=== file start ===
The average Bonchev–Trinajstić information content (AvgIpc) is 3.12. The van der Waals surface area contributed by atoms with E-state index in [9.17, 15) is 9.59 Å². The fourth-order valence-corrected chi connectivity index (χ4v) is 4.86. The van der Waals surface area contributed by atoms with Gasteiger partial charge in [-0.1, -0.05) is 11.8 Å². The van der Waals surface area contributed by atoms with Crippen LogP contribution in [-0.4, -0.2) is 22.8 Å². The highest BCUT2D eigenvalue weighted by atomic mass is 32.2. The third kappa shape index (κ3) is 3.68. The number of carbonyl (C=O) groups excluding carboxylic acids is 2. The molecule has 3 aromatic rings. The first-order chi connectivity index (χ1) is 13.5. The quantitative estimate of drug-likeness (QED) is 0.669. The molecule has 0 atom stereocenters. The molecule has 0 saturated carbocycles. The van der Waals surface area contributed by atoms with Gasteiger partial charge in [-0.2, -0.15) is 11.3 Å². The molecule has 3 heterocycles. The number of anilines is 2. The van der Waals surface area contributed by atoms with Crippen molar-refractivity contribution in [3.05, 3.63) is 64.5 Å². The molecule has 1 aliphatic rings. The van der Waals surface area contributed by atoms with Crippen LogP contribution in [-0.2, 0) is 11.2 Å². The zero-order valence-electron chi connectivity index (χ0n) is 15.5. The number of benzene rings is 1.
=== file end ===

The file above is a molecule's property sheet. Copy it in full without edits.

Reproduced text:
The average Bonchev–Trinajstić information content (AvgIpc) is 3.12. The van der Waals surface area contributed by atoms with E-state index in [9.17, 15) is 9.59 Å². The fourth-order valence-corrected chi connectivity index (χ4v) is 4.86. The van der Waals surface area contributed by atoms with Gasteiger partial charge in [-0.1, -0.05) is 11.8 Å². The van der Waals surface area contributed by atoms with Crippen LogP contribution in [-0.4, -0.2) is 22.8 Å². The highest BCUT2D eigenvalue weighted by atomic mass is 32.2. The third kappa shape index (κ3) is 3.68. The number of carbonyl (C=O) groups excluding carboxylic acids is 2. The molecule has 3 aromatic rings. The first-order chi connectivity index (χ1) is 13.5. The quantitative estimate of drug-likeness (QED) is 0.669. The molecule has 0 atom stereocenters. The molecule has 0 saturated carbocycles. The van der Waals surface area contributed by atoms with Gasteiger partial charge in [-0.2, -0.15) is 11.3 Å². The molecule has 3 heterocycles. The number of anilines is 2. The van der Waals surface area contributed by atoms with Crippen molar-refractivity contribution in [3.05, 3.63) is 64.5 Å². The molecule has 1 aliphatic rings. The van der Waals surface area contributed by atoms with Crippen LogP contribution in [-0.2, 0) is 11.2 Å². The zero-order valence-electron chi connectivity index (χ0n) is 15.5. The number of benzene rings is 1.